Tags: Reich | jobless | election | debate

Robert Reich: September Jobs Report Could Sway Election

Wednesday, 03 Oct 2012 07:55 AM

The Department of Labor will release its September jobs report on Friday, and any unpleasant surprises could give Republican presidential nominee Mitt Romney an edge over President Barack Obama, said Robert Reich, Secretary of Labor under President Bill Clinton.


Jobs reports have disappointed in recent months, with August adding a net 96,000 nonfarm payrolls to the economy, below expectations, but the unemployment rate fell to 8.1 percent.


Unemployment rates have refused to dip below 8 percent.

Editor's Note: You Deserve to Know What Obama and Bernanke Are Hiding From Americans

Meanwhile, more and more out-of-work Americans frustrated with fruitless job searches are jumping out of the labor force, making jobs recovery a tougher hurdle to cross.


“The biggest election news this week won’t be who wins the presidential debate Wednesday night. It will be how many new jobs were created in September, announced Friday morning by the Bureau of Labor Statistics,” Reich said in his blog.


“Rarely in the history has the monthly employment carried so much political significance. If the payroll survey is significantly more than 96,000 — the number of new jobs created in August — President Obama can credibly claim the job situation is improving. If significantly fewer than 96,000, Mitt Romney has the more credible claim that the economy isn’t improving.”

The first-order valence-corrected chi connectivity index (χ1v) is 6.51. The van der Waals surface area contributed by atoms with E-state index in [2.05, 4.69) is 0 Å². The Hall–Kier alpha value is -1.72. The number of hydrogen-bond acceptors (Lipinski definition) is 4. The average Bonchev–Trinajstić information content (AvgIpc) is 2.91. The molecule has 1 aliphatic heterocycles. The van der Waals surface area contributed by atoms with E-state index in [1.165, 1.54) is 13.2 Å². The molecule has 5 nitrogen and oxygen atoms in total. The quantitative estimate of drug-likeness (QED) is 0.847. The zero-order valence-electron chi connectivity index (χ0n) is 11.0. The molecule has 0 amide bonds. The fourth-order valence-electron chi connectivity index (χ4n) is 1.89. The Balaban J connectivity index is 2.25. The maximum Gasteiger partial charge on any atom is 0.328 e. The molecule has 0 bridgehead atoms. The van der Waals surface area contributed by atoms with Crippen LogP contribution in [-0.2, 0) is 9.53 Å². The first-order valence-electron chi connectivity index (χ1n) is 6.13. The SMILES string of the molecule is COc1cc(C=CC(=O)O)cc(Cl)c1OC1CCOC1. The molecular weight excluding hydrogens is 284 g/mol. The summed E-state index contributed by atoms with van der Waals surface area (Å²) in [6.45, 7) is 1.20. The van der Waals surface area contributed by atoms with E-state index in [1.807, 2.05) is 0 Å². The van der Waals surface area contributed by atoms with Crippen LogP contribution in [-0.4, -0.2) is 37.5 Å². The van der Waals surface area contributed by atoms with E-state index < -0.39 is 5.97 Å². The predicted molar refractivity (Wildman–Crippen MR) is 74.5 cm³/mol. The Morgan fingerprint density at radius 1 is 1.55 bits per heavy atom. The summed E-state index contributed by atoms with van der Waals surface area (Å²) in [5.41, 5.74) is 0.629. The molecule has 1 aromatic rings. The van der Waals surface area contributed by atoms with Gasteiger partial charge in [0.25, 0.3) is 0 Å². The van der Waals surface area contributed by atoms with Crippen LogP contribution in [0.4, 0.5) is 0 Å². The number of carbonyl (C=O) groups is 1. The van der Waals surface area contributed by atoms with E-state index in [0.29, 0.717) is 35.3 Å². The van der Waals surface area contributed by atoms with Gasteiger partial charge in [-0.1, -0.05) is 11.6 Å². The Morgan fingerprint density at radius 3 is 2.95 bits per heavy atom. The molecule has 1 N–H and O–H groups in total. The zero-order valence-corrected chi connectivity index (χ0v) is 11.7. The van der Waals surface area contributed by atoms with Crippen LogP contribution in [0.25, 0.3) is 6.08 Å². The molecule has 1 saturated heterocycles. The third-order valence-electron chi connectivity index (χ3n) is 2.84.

One Federal Reserve official says the United States is “drowning in unemployment,” its economy is running at stall speed, though on a positive note, inflation is not a problem.


Jobless rates are not likely to improve any time soon due to a fast-approaching fiscal cliff — a combination of expiring tax cuts and inbound spending cuts converging at the same time, which could throw the country into a recession if Congress fails to act.


Interest rates might be low and credit cheap, but if businesses don’t know how much in taxes they will be paying, they’ll continue to put off expanding and hiring.


“We’ve had a recovery that is quite disappointing,” Dallas Fed President Richard Fisher told a group at the University of Texas at Dallas, according to Reuters.


“A short-term fix to the fiscal cliff will do nothing but push out the envelope of indecision and we will continue to be plagued by high unemployment.”

Editor's Note: You Deserve to Know What Obama and Bernanke Are Hiding From Americans

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